"To my Friends"

25 December 1873


[MS in Giles Waldo Shurtleff Papers, Oberlin College Archives, 30/32]


Oberlin College Ohio.

25th Dec. 1873.

To my Friends who are also the

friends of our Lord Jesus Christ.

Please allow me by this note

to introduce & commend to your

christian confidence the bearer

Prof. Giles Shurtleff; my friend

& highly esteemed ministerial

brother. He will, with your

consent, make known to you

the work & wants of our college

& theological seminary.

Prof. Shurtleff has known hard

service here & in the army

during our deadly struggle

with the slave power. He

knows our principles, our

works, our faith & our wants

& can, we think, be safely trusted

to represent us before the public.

It is not for us to commend

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our Institution as a work of

man &, least of all, as a work

of our own hands. We wish

simply to relate its simple

tale of facts & principles,

together with its present aims

& necessities, & leave you to

judge of your privilege & duty

relating thereto. You are

aware that we have struggled

long & hard to carry forward

this much needed work, &

with no inconsiderable amount

of misapprehension & opposition

confronting us. But the good

hand of God has sustained

the enterprise & we think set

the seal of his interest in it

upon every department of it.

To you who love Jesus it is sufficient

to lay beay before you the evidence

that he wants the Institution

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sustained. We think he

does or we would not

continue our work, & we

also believe that when

you understand the facts

you will deem it a privilege

to come to the front & help

us on with material aid.

God Bless you all.

C. G. Finney.



Giles Waldo Shurtleff (1831-1904) had been at Oberlin as a student since 1853, and had worked his way through the College. He was attending the Theological Seminary, and acting as a tutor in the Preparatory Department, when war broke out in 1861. As Captain of Company C of the 7th Ohio Volunteer Infantry Regiment--a company made up almost entirely of Oberlin students&endash;he saw active service in Western Virginia but was captured early in the war and spent a year of extreme hardship in southern prisons. After an exchange of prisoners he was back in the war but had to be discharged in 1863 because of illness. However, when he recovered he returned to the army in command of a Negro regiment. He did valiant service during the rest of the war, being severely wounded, and ending up as a brigadier-general. After the war he returned to Oberlin College where he became Professor of Latin. (See The Oberlin Review, 19 May 1904, pp. 649-50, and 664-669.)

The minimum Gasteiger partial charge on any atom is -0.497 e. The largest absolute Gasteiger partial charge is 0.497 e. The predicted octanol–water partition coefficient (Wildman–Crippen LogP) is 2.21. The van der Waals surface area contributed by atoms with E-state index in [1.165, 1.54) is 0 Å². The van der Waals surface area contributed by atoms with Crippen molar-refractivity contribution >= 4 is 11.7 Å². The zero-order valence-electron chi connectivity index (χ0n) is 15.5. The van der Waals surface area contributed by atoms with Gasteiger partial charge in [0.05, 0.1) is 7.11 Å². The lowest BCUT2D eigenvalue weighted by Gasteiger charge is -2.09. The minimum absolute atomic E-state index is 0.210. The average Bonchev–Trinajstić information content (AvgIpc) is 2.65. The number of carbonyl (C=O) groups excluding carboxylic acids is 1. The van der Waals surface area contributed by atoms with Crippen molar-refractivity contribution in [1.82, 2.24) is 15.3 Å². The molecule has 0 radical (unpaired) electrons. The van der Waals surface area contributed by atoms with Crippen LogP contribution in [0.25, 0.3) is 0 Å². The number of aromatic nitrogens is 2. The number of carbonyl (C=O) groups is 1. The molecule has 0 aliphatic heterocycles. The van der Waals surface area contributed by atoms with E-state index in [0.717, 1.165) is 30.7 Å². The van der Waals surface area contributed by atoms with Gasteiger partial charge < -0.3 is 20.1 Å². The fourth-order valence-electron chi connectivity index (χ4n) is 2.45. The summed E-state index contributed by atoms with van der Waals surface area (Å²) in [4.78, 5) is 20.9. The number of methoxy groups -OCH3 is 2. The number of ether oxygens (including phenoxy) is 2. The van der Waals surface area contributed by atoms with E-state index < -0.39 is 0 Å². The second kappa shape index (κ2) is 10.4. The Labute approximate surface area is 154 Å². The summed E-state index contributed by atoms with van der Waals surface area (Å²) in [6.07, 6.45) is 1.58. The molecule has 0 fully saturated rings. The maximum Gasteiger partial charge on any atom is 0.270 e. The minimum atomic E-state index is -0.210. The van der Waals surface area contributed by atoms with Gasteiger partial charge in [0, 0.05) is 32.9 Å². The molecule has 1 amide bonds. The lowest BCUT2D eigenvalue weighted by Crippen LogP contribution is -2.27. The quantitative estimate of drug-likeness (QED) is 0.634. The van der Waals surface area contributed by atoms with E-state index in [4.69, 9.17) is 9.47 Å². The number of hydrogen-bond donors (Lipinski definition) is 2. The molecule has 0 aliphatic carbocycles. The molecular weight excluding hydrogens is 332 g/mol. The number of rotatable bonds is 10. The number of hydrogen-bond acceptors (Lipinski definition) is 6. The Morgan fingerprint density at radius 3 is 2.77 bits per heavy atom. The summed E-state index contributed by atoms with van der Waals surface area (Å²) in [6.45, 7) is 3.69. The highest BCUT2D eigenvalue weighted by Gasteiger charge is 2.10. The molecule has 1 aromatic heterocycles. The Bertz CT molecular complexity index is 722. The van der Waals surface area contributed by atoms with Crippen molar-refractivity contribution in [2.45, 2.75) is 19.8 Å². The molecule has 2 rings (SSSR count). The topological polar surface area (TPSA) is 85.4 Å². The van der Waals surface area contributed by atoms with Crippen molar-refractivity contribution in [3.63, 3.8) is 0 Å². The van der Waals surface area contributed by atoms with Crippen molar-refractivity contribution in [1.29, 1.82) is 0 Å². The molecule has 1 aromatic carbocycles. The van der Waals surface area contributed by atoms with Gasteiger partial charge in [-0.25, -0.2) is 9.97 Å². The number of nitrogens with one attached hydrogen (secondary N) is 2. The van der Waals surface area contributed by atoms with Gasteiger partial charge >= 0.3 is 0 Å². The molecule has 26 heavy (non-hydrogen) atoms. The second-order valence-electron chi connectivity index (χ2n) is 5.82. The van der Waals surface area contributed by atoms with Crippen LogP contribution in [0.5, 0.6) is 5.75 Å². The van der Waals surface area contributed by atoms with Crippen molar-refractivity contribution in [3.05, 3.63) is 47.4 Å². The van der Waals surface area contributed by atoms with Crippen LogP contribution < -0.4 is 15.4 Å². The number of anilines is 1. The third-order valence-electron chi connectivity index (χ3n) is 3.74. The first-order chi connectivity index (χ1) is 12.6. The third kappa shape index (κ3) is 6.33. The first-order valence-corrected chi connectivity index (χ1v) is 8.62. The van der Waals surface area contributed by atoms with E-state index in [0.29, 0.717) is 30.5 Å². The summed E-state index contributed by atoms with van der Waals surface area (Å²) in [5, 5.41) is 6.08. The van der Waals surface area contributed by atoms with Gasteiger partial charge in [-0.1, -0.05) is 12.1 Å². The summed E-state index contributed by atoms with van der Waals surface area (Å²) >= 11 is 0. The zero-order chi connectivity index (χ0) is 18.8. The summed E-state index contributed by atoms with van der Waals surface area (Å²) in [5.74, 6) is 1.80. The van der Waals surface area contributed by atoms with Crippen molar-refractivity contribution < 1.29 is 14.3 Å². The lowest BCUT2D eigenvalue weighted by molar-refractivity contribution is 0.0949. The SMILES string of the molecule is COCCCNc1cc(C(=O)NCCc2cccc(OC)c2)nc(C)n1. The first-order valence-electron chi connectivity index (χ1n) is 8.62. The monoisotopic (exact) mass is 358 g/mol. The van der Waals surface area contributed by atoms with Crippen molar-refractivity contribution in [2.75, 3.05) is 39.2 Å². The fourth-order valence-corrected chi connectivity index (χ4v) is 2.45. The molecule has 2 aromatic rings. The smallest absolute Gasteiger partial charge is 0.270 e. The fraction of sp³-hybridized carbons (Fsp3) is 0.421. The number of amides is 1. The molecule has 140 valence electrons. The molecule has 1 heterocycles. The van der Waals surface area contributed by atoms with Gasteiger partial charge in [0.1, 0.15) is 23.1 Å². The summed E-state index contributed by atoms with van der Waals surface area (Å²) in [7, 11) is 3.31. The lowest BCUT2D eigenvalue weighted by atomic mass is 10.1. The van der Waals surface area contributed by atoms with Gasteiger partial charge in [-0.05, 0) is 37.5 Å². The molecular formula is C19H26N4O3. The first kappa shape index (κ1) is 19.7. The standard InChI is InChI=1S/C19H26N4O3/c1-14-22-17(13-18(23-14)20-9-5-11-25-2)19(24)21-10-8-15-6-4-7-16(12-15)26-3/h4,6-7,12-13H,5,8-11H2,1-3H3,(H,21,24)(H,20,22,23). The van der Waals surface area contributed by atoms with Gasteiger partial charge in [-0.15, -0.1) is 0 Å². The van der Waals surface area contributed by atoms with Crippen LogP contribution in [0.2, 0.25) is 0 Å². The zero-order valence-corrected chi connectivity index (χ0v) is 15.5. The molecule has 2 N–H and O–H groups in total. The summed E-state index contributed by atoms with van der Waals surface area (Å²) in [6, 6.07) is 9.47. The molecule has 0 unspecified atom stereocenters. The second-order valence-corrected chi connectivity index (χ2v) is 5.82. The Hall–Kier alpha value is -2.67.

Shurtleff among others had been undertaking agencies to collect funds for many years, but in January 1873 he was "earnestly requested to take a permanent agency for the College with particular reference to the eastern field" (Prudential Committee Minutes, 7 January 1873, pp. 104-105). Again, in 1875, he was requested "to spend most of his time and strength to raising money for the College for five years or until $150,00O are secured." William Bigglestone has written:

Shurtleff was a good selection for two reasons. He was a man of business acumen and something of an embarrassment as a professor of Latin who has been described as having taught his classes like he led his armies during the Civil War. It was a difficult assignment for one who was at his best when physical courage was required. The days of knocking on doors, lonely rooms, waiting for appointments and often turning away empty handed were extremely hard on him. Shurtleff became depressed if he did not see returns quickly, but fortunately others recognized this trait and refused to accept his dark assessment of the situation. Mrs. Shurtleff made certain he knew that John Ellis said he was the only man they had as likely to do well and that William Ryder thought if he gave up it would be as if he had resigned the army during the dark days of the rebellion. Although Shurtleff once weakened enough to ask Representative James Monroe for a foreign appointment to a consular post, he did persevere." (William E. Bigglestone, Oberlin: From War to Jubilee, 1866-1883 [Oberlin: Grady Publishing Co., 1983], p. 29.)

Shurtleff's business acumen and extensive knowledge of the College finances led to him becoming Treasurer of the College in 1887.